- Hanunoo (IPA: [hanunuʔɔ]), also rendered Hanunó'o, is one of the scripts indigenous to the Philippines and is used by the Mangyan peoples of southern Mindoro to write the Hanunó'o language.
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Left-handed people often write in mirror image, which reverses both the direction of writing (right to left instead of left to right) and the characters themselves. Learning the script. Young Hanunó'o men and women (called layqaw) learn the script primarily in order to memorize love songs. The goal is to learn as many songs as possible, and using the script to write the songs facilitates this process.
- Location and Homeland
- Rites of Passage
- Interpersonal Relations
- Living Conditions
- Family Life
The Hanuno'o are the best known of the various groups called "Mangyan" living in the interior of the island of Mindoro. To an even greater extent than other such outsider-given names, "Mangyan" covers a wide range of meanings. In the Tagalog, Bikol, and Visayan languages of the central Philippines, the term combines the ideas of "savage," "mountain...
The Hanuno'o live inland from the southernmost tip of Mindoro. In the 1970s, the Hanuno'o numbered 6,000 out of a total of 20-30,000 Mangyan, already a minority on an island inhabited by 300,000 Tagalog and Visayan settlers. One 2000 estimate numbers the Hanuno'o 13,000. According to the 2000 census, 7,702 identified themselves as Hanuno'o in Orien...
The Mangyan groups speak mutually unintelligible languages. The Hanuno'o language is similar to the Visayan tongues of the central Philippines. Along with the neighboring Buhid and the Tagbanua of central Palawan (seeTagbanua), they still use the script, ultimately of Indian origin, that was employed by the Tagalogs and other Filipino peoples at th...
The Hanuno'o recognize certain named deities of creation, but these play only a minor role in everyday life. Ordinarily more significant to them are nature spirits living in mountains, rocks, the forest, etc., who all can be transformed into labang, evil spirits who can attack a person's soul, causing illness or death. Benign spirits (such as ances...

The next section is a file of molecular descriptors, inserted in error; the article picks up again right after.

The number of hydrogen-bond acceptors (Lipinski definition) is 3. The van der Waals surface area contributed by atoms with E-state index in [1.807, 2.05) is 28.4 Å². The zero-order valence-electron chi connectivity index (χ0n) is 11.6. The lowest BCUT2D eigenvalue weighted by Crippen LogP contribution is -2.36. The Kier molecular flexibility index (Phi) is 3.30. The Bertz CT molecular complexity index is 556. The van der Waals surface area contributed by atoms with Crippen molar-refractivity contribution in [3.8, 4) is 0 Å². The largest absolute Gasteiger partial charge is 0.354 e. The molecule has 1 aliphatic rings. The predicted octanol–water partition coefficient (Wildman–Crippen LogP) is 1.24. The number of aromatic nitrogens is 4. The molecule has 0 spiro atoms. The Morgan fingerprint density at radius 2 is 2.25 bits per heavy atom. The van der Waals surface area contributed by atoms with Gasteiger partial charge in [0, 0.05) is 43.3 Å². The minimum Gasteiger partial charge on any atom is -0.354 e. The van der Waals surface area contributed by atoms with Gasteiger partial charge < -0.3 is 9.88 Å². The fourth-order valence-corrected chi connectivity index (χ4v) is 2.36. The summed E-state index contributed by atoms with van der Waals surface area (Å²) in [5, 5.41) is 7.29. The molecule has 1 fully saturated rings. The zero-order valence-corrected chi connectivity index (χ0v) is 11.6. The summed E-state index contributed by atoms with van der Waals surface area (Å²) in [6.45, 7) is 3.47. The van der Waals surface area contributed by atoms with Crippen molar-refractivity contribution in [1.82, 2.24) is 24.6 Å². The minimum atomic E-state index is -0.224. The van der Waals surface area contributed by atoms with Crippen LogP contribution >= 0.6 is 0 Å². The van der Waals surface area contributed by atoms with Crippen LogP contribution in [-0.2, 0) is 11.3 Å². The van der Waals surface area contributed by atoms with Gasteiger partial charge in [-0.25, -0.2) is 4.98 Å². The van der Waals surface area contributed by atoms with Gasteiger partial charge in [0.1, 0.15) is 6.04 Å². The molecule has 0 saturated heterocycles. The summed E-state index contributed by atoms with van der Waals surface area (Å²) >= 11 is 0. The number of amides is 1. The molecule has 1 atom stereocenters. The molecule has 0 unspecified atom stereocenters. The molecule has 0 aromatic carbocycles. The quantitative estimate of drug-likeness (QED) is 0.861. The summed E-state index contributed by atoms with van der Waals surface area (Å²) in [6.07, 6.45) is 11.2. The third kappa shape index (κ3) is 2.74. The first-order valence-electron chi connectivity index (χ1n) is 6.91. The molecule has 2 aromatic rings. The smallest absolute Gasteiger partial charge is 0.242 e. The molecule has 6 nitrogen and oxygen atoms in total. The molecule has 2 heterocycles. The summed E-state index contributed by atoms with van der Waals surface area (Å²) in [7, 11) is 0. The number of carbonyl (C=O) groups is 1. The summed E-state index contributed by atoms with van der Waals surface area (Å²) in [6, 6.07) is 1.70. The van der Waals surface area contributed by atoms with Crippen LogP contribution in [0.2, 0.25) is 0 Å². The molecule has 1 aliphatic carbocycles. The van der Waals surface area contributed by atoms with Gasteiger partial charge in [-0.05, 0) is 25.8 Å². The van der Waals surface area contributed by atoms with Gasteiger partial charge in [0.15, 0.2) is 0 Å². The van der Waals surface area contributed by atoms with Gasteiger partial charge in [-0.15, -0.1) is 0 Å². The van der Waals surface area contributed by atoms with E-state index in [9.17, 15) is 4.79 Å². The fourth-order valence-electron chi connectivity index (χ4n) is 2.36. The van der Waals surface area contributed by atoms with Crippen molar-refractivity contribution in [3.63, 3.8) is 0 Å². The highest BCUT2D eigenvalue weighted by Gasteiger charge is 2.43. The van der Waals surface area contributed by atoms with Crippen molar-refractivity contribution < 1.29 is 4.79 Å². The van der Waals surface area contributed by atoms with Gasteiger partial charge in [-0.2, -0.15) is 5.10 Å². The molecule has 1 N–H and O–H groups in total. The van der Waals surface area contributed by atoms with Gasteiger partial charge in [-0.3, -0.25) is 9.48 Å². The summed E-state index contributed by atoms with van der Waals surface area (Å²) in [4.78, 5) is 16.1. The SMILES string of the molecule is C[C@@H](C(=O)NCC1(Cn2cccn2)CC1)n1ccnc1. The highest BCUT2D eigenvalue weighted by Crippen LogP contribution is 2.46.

Hanuno'o marry by mutual agreement of the two partners' families; the man must provide some form of bride-service to his in-laws. In contrast to non-Mangyan groups, there is no bride-price, formal ceremony, or exchange of goods between the sides. Elopement is an alternative. For a year after death, the right soul remains in the underworld, neither ...
The Hanuno'o live in autonomous, named settlements largely corresponding to a kin-group. Society is egalitarian with some prestige accorded to age and special skills, such as weaving, smithing, spirit mediation. Individuals and families possess wealth in the form of ritual glass beads, bronze gongs, porcelain jars, and cattle, but accumulated prope...
Villages are semipermanent, traditionally autonomous, and consist of five to six single-family houses (50-60 persons maximum). They are generally built on valley slopes or hill spurs overlooking a water source. The sites are identified by a geographical landmark, and the settlement itself by the name of its eldest resident. Settlements within an ho...
A family consists of a man, his wife or wives, and their unmarried offspring. This may be extended to form a local family group with married daughters, and their families usually live in adjacent houses. Such a group always respects its oldest male member. A single family may move away from the settlement but will always set up its residence near t...
Hanuno'o are noted for long hair, men as well as women. They weave and dye (indigo) their own clothing, which consists of short shirts and short sarongs.
Rice is the food of prestige and ritual importance, but half of all calories in the Hanuno'o diet comes from bananas and tubers (sweet potatoes, yams, and taro). Most animal protein comes from fishing, less from game or livestock.
Nov 28, 2018 · Historically, young Hanunuo men and women learned the Hanunuo script in order to write each other love poems. The goal was to learn as many songs as possible, and using the script to write the songs facilitated this process. Nowadays they are more likely to use digital devices, which are unlikely to support the Hanunuo script.
Oct 8, 2021 · About 70% of the Hanunó'o are able to read and write their language, and there is at least one person in each family who is literate. The script is also known as Mangyan Baybayin or Surat Mangyan. Notable features. Type of writing system: Abugida / Syllabic Alphabet in which each consonant has an inherent vowel [a]. Other vowels are indicated by diacritics.
Jan 8, 2020 · Hanunuo Script According to statistics, there are about 13,000 Hanunuo speakers recorded in the year 2000. It is one of the indigenous suyat scripts of the Philippines and is used by the Mangyan peoples of southern Mindoro to write the Hanunó’o language.